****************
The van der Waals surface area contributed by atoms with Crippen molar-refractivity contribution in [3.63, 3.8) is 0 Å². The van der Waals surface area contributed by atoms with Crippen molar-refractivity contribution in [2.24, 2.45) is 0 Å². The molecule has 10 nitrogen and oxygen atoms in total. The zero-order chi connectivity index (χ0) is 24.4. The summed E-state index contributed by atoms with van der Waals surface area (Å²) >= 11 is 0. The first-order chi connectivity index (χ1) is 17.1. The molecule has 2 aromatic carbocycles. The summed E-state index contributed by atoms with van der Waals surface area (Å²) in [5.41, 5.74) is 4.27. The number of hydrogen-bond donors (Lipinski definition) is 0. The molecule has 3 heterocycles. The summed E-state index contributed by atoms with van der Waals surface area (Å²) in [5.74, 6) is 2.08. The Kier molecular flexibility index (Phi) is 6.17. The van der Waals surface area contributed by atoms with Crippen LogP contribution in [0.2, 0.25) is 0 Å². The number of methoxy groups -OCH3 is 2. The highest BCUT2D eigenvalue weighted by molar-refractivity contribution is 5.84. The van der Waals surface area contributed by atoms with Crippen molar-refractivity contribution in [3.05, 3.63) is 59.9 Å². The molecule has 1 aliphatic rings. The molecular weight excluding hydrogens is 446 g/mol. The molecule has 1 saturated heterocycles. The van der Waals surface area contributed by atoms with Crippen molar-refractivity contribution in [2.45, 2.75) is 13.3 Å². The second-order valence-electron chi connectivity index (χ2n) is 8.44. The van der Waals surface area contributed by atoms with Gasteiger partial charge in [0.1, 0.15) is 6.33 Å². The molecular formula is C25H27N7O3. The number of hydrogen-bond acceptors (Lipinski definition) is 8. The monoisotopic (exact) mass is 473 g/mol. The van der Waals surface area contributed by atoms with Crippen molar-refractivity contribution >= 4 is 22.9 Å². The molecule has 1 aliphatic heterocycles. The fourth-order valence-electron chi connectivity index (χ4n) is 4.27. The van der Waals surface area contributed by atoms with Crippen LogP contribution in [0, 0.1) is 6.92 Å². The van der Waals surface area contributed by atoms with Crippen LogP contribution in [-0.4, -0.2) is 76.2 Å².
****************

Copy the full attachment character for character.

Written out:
The van der Waals surface area contributed by atoms with Crippen molar-refractivity contribution in [3.63, 3.8) is 0 Å². The van der Waals surface area contributed by atoms with Crippen molar-refractivity contribution in [2.24, 2.45) is 0 Å². The molecule has 10 nitrogen and oxygen atoms in total. The zero-order chi connectivity index (χ0) is 24.4. The summed E-state index contributed by atoms with van der Waals surface area (Å²) >= 11 is 0. The first-order chi connectivity index (χ1) is 17.1. The molecule has 2 aromatic carbocycles. The summed E-state index contributed by atoms with van der Waals surface area (Å²) in [5.41, 5.74) is 4.27. The number of hydrogen-bond donors (Lipinski definition) is 0. The molecule has 3 heterocycles. The summed E-state index contributed by atoms with van der Waals surface area (Å²) in [5.74, 6) is 2.08. The Kier molecular flexibility index (Phi) is 6.17. The van der Waals surface area contributed by atoms with Crippen LogP contribution in [0.2, 0.25) is 0 Å². The number of methoxy groups -OCH3 is 2. The highest BCUT2D eigenvalue weighted by molar-refractivity contribution is 5.84. The van der Waals surface area contributed by atoms with Crippen molar-refractivity contribution in [3.05, 3.63) is 59.9 Å². The molecule has 1 aliphatic rings. The molecular weight excluding hydrogens is 446 g/mol. The molecule has 1 saturated heterocycles. The van der Waals surface area contributed by atoms with Crippen molar-refractivity contribution in [2.45, 2.75) is 13.3 Å². The second-order valence-electron chi connectivity index (χ2n) is 8.44. The van der Waals surface area contributed by atoms with Gasteiger partial charge in [0.1, 0.15) is 6.33 Å². The molecular formula is C25H27N7O3. The number of hydrogen-bond acceptors (Lipinski definition) is 8. The monoisotopic (exact) mass is 473 g/mol. The van der Waals surface area contributed by atoms with Crippen molar-refractivity contribution >= 4 is 22.9 Å². The molecule has 1 aliphatic heterocycles. The fourth-order valence-electron chi connectivity index (χ4n) is 4.27. The van der Waals surface area contributed by atoms with Crippen LogP contribution in [0, 0.1) is 6.92 Å². The van der Waals surface area contributed by atoms with Crippen LogP contribution in [-0.4, -0.2) is 76.2 Å².